This is a continuation of my earlier post on the awesome window manager read there for the background. I'm going to focus on some of the challenges that I've had trying to use Awesome.

Applications made for Awesome

The truth is that most (linux) applications work pretty well with awesome, so linux users won't need to find new programs. GNOME and KDE apps all work fine. Having said that there are some applications which are more suited to the "Awesome" environment. Generally anything that runs in the terminal is fair game. That means mutt for email, vimperator for firefox, mcabber for jabber (but there are some issues here). Terminator is my favorite terminal/console program. Irssi for IRC. Vim as a texteditor.

That's a good place to start as any, but I'm sure that there are other apps out there that I'm missing. Your thoughts and suggestions of cool command line apps is always appreciated. Non-Awesome apps that I find myself using with awesome include Cream, and Pidgin.

The Scripting is Hard.

This is mostly a whine, and something that I can get over. Ideally once I get this to work, I can save this Lua file and make awesome work wherever I need to in no time flat, but it's a lot to get the brain around. I think it might help if there were more examples of Awesome configuration files to ease the tradition. Furthermore, I think it might also be helpful if there was a structure for multiple config files, or an allowance for "sourced" files (a la mutt/vim/bash). Basically I think it'd be cool to have a "widgets" file and a "tag file" and a key-binding file. Or at least have the option of such. This would make tweaking the config file much easier, and give some structure to a chaotic system.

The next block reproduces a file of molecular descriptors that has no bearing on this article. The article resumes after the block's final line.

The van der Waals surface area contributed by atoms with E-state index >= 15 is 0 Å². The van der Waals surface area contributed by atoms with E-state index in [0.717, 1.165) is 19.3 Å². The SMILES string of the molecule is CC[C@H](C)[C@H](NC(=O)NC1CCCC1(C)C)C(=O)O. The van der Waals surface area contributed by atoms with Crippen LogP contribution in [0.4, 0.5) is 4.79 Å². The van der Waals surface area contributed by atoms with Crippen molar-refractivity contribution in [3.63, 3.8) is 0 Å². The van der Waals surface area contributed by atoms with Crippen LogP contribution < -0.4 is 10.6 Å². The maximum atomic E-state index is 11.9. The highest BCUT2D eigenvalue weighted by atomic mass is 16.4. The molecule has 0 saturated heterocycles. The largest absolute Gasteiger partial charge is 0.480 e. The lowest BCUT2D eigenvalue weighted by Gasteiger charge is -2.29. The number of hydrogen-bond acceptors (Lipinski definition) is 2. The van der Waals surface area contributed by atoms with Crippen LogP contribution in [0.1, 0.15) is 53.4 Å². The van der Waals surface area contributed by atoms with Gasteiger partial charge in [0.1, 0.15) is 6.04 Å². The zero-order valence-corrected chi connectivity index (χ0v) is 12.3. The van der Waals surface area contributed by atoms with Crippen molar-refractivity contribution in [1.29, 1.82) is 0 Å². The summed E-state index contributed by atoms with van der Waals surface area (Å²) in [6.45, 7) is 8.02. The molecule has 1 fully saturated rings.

I'm a big fan of growl, the notification framework for OS X. which makes it easy to get notifications if you have a lot of windows open, have things running in the background, or need to track things running in the background. I haven't found an equivalent solution, though I'm sure something exists.

Things I haven't figured out yet:

  • I want to be able to assign firefox to only open in (multiple) selected tags, but not in others, and I'm not sure how to make this work.
  • Some sort of menu of currently running applications that would let users select a running application/client and jump to the appropriate tag. That would be awesome.
  • Using this configuration file, I can't get the pidgin (or any other) system tray icons to pop up. Weird.

The truth is that Awesome pretty much does what you want it to do, and there aren't any real serious bugs or oversights. Part of this is Awesome's success at having a very clear and limited scope, and part of this is the fact that just about everything that Awesome doesn't do, you can use the existing tools from GNOME or KDE (the more typical open source desktop environments.) But I think it's useful to at least make note of the frustrations, if nothing else so that people newer to awesome than I don't feel so lost. It's normal, and I think (hope?) it'll get better.